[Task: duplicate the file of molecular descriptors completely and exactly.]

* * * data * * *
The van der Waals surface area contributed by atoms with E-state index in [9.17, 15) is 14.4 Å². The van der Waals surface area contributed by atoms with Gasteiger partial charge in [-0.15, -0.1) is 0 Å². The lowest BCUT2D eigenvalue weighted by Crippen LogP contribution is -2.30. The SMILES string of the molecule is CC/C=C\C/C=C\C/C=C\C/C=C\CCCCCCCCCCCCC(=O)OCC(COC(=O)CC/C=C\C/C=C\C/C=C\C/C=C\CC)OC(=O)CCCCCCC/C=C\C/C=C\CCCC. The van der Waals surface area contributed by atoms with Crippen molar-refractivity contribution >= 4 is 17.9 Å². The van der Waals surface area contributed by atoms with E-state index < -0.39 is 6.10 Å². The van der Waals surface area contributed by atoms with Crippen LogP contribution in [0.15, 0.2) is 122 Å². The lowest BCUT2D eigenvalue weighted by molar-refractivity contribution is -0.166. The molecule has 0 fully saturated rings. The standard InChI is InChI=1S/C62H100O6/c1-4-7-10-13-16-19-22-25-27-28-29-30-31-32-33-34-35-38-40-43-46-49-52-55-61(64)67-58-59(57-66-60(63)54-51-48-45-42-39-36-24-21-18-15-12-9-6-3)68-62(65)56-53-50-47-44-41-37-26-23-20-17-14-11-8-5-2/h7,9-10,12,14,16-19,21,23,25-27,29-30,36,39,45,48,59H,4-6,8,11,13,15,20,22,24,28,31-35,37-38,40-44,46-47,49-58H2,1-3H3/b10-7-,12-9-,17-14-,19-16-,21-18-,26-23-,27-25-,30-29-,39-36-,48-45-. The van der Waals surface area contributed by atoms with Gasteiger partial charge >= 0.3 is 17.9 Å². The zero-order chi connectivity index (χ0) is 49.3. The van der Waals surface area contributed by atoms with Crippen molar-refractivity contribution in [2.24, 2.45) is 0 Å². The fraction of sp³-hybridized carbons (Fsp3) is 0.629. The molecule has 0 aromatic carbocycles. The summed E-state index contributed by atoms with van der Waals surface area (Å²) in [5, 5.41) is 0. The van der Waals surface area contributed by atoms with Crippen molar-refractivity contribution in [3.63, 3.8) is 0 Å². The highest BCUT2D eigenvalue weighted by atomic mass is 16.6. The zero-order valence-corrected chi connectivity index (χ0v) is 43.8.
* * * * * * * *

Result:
The van der Waals surface area contributed by atoms with E-state index in [9.17, 15) is 14.4 Å². The van der Waals surface area contributed by atoms with Gasteiger partial charge in [-0.15, -0.1) is 0 Å². The lowest BCUT2D eigenvalue weighted by Crippen LogP contribution is -2.30. The SMILES string of the molecule is CC/C=C\C/C=C\C/C=C\C/C=C\CCCCCCCCCCCCC(=O)OCC(COC(=O)CC/C=C\C/C=C\C/C=C\C/C=C\CC)OC(=O)CCCCCCC/C=C\C/C=C\CCCC. The van der Waals surface area contributed by atoms with Crippen molar-refractivity contribution >= 4 is 17.9 Å². The van der Waals surface area contributed by atoms with E-state index < -0.39 is 6.10 Å². The van der Waals surface area contributed by atoms with Crippen LogP contribution in [0.15, 0.2) is 122 Å². The lowest BCUT2D eigenvalue weighted by molar-refractivity contribution is -0.166. The molecule has 0 fully saturated rings. The standard InChI is InChI=1S/C62H100O6/c1-4-7-10-13-16-19-22-25-27-28-29-30-31-32-33-34-35-38-40-43-46-49-52-55-61(64)67-58-59(57-66-60(63)54-51-48-45-42-39-36-24-21-18-15-12-9-6-3)68-62(65)56-53-50-47-44-41-37-26-23-20-17-14-11-8-5-2/h7,9-10,12,14,16-19,21,23,25-27,29-30,36,39,45,48,59H,4-6,8,11,13,15,20,22,24,28,31-35,37-38,40-44,46-47,49-58H2,1-3H3/b10-7-,12-9-,17-14-,19-16-,21-18-,26-23-,27-25-,30-29-,39-36-,48-45-. The van der Waals surface area contributed by atoms with Gasteiger partial charge >= 0.3 is 17.9 Å². The zero-order chi connectivity index (χ0) is 49.3. The van der Waals surface area contributed by atoms with Crippen molar-refractivity contribution in [2.24, 2.45) is 0 Å². The fraction of sp³-hybridized carbons (Fsp3) is 0.629. The molecule has 0 aromatic carbocycles. The summed E-state index contributed by atoms with van der Waals surface area (Å²) in [5, 5.41) is 0. The van der Waals surface area contributed by atoms with Crippen molar-refractivity contribution in [3.63, 3.8) is 0 Å². The highest BCUT2D eigenvalue weighted by atomic mass is 16.6. The zero-order valence-corrected chi connectivity index (χ0v) is 43.8.